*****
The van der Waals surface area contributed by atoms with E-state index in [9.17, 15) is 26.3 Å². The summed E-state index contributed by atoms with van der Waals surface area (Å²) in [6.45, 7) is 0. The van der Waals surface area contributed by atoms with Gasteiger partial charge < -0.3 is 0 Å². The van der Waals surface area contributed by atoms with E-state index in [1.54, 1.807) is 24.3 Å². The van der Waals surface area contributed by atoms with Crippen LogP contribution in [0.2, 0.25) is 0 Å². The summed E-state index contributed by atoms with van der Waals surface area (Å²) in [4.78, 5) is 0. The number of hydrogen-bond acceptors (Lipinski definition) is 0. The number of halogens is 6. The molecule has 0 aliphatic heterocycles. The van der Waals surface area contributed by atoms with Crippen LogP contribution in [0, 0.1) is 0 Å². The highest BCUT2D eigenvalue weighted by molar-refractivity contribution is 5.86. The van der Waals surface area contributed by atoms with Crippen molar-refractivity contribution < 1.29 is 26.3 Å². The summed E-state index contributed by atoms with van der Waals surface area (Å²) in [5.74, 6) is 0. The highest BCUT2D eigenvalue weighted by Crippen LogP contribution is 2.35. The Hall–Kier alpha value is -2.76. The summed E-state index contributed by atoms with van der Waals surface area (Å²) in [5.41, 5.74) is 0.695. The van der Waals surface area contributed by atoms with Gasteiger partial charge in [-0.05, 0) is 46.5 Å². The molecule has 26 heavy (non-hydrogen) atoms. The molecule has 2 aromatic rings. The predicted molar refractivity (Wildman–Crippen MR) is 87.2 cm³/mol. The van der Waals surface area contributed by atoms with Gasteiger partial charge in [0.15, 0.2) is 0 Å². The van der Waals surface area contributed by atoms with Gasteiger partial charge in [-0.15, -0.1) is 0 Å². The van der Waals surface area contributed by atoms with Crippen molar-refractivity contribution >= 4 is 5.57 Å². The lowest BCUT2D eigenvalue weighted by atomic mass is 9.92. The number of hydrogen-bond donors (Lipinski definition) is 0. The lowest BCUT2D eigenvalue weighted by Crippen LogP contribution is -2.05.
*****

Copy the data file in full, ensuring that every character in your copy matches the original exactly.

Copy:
The van der Waals surface area contributed by atoms with E-state index in [9.17, 15) is 26.3 Å². The summed E-state index contributed by atoms with van der Waals surface area (Å²) in [6.45, 7) is 0. The van der Waals surface area contributed by atoms with Gasteiger partial charge < -0.3 is 0 Å². The van der Waals surface area contributed by atoms with E-state index in [1.54, 1.807) is 24.3 Å². The van der Waals surface area contributed by atoms with Crippen LogP contribution in [0.2, 0.25) is 0 Å². The summed E-state index contributed by atoms with van der Waals surface area (Å²) in [4.78, 5) is 0. The number of hydrogen-bond acceptors (Lipinski definition) is 0. The number of halogens is 6. The molecule has 0 aliphatic heterocycles. The van der Waals surface area contributed by atoms with Crippen LogP contribution in [0, 0.1) is 0 Å². The highest BCUT2D eigenvalue weighted by molar-refractivity contribution is 5.86. The van der Waals surface area contributed by atoms with Crippen molar-refractivity contribution < 1.29 is 26.3 Å². The summed E-state index contributed by atoms with van der Waals surface area (Å²) in [5.74, 6) is 0. The highest BCUT2D eigenvalue weighted by Crippen LogP contribution is 2.35. The Hall–Kier alpha value is -2.76. The summed E-state index contributed by atoms with van der Waals surface area (Å²) in [5.41, 5.74) is 0.695. The van der Waals surface area contributed by atoms with Gasteiger partial charge in [-0.05, 0) is 46.5 Å². The molecule has 26 heavy (non-hydrogen) atoms. The molecule has 2 aromatic rings. The predicted molar refractivity (Wildman–Crippen MR) is 87.2 cm³/mol. The van der Waals surface area contributed by atoms with Gasteiger partial charge in [0.15, 0.2) is 0 Å². The van der Waals surface area contributed by atoms with Gasteiger partial charge in [-0.15, -0.1) is 0 Å². The van der Waals surface area contributed by atoms with Crippen molar-refractivity contribution >= 4 is 5.57 Å². The lowest BCUT2D eigenvalue weighted by atomic mass is 9.92. The number of hydrogen-bond donors (Lipinski definition) is 0. The lowest BCUT2D eigenvalue weighted by Crippen LogP contribution is -2.05.